AO-176 MOA

AO-176’s Differentiated Mechanisms of Action

Differentiated MOA

Anti-CD47 therapies block the CD47/SIRPα interaction, the “Don’t eat me” mechanism for macrophages. AO-176 is a humanized anti-CD47 IgG2 monoclonal antibody with a potential best-in-class profile. Beyond blocking, AO-176 has several additional mechanisms of action that make this a highly-differentiated therapy among agents in this class.

Blocking CD47/SIRPα Interaction & Inducing Phagocytosis

Lower Binding to Normal Cells 1-2

First, AO-176 demonstrates lower binding to the CD47 receptor on normal cells,including negligible binding to red blood cells (RBCs). Despite high CD47 expression on RBCs, AO-176 is not associated with anemia or hemagglutination.

Better Binding in Tumor Microenvironment (Low pH)

In addition, AO-176 has enhanced binding in low pH conditions, such as the tumor microenvironment. Since normal cells also reside in more neutral pH environments, we would expect AO-176 to show lower CD47 receptor occupancy in the periphery, sparing normal cells, and higher receptor occupancy in tumor cells.

Anti-AO-176 IHC: Complete Xenograft Tumor Cell Surface Staining

Direct Killing and DAMP Induction

Other effects of AO-176 treatment on tumor cells include direct killing through programmed cell death type III and induction of damage-associated molecular patterns (DAMPs), resulting in immunogenic cell death.  These unique mechanisms highlight AO-176’s promising potential as a novel anti-CD47 therapy for treating cancer.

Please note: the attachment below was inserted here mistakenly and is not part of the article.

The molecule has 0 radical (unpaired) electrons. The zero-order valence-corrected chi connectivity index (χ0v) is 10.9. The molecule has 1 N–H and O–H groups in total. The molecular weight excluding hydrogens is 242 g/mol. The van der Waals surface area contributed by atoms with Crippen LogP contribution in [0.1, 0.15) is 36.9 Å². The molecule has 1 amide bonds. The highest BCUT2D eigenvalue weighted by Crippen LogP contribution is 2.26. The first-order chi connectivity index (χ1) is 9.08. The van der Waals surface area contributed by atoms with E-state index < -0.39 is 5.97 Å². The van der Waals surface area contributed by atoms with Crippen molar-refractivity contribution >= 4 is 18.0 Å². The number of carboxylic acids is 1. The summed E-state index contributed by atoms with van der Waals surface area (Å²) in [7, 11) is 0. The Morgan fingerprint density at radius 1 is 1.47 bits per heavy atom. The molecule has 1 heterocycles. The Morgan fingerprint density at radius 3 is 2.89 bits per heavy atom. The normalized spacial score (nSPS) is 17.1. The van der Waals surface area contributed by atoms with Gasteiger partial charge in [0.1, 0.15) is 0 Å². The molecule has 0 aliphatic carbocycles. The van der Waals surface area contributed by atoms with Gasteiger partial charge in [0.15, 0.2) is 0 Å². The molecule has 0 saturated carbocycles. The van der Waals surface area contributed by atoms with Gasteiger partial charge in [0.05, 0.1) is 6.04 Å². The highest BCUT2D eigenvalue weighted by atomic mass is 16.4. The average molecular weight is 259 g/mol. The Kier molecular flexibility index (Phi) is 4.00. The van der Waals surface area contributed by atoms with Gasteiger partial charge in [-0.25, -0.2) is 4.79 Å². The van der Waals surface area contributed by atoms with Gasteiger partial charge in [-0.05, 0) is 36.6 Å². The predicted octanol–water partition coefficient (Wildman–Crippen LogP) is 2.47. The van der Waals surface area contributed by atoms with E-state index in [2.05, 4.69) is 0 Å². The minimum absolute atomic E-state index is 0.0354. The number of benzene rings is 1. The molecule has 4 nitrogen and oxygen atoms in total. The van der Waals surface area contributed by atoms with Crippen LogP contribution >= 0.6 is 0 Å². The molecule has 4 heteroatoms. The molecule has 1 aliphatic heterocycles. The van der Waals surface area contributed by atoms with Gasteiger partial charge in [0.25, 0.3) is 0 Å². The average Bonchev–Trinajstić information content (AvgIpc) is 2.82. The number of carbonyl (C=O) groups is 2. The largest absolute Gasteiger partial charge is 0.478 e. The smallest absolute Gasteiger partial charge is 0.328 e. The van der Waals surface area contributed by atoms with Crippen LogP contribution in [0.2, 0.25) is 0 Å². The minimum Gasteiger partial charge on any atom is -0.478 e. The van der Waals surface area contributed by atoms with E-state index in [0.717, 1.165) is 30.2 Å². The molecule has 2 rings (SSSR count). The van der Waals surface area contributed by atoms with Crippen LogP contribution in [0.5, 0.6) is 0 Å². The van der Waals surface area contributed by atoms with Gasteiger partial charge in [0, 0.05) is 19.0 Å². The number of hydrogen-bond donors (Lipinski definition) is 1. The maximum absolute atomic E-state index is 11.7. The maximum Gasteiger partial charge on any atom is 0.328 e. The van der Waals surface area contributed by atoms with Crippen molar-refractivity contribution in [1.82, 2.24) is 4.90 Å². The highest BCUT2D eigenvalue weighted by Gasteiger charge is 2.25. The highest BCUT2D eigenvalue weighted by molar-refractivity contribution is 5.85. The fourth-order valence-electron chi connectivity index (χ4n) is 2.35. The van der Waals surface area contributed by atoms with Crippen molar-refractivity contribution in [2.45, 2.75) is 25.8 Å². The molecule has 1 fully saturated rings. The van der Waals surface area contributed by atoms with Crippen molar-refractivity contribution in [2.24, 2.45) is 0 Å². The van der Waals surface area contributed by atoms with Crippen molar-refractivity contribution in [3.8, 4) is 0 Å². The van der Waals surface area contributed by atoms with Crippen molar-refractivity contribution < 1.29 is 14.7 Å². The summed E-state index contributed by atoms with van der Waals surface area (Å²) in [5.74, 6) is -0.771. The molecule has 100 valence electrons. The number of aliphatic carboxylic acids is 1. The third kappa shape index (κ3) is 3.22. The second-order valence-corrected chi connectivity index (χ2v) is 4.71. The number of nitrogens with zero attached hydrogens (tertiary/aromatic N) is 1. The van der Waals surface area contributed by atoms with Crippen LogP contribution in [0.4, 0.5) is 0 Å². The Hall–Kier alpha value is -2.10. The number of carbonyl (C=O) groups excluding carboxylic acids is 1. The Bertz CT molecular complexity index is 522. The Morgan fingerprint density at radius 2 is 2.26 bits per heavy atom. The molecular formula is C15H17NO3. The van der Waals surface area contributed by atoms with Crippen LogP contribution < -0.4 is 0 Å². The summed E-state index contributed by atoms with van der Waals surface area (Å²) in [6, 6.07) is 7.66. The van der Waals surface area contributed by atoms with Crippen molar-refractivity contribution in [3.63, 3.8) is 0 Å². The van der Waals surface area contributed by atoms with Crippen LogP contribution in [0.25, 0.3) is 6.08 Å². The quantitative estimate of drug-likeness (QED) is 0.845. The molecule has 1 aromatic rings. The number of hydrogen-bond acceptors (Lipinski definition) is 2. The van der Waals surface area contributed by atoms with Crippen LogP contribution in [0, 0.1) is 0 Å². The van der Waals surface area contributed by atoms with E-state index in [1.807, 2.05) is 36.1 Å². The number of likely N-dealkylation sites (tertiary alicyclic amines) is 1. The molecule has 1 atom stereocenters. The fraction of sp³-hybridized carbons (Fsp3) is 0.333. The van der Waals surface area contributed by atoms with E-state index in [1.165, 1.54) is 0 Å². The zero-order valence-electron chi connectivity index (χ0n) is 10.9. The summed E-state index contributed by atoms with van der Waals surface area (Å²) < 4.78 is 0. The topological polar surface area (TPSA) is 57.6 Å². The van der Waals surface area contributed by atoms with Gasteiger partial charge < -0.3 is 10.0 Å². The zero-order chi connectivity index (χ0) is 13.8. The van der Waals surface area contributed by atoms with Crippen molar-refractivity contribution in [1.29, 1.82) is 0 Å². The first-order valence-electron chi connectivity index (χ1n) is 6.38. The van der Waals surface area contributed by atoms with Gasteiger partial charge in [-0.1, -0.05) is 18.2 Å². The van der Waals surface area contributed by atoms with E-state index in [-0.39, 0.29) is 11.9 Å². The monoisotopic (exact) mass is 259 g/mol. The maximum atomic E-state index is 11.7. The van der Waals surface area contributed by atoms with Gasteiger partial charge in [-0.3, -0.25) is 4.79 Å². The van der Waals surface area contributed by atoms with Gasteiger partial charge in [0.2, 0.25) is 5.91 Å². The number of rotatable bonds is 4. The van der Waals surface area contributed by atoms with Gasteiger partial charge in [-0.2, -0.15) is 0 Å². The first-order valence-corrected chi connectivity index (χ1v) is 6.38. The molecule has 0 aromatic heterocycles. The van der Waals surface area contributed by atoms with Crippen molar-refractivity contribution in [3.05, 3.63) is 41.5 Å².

Direct Tumor Cell Killing by Programmed Cell Death Type III 3

Enhanced Tumor Cell Killing by DAMP Induction 4-6

Publications and presentation of data on AO-176 are available here.

References

  1. Puro RJ et al, Mol Cancer Ther 2020;19:835–46
  2. Wilson WC et al, Mol Cancer Ther 2019; 18 (12 Suppl): Abstract nr B100
  3. Capoccia BJ et al, J ImmunoTherapy of Cancer (2018) 6 (Suppl 1) 115
  4. Zitvogel, K et al. Nat Rev Immunol, 2016
  5. Puro R et al, Cancer Res 2018; 78 (13 Suppl): Abstract nr 1765
  6. Capoccia BJ et al, J ImmunoTherapy of Cancer (2018) 6 (Suppl 1) 115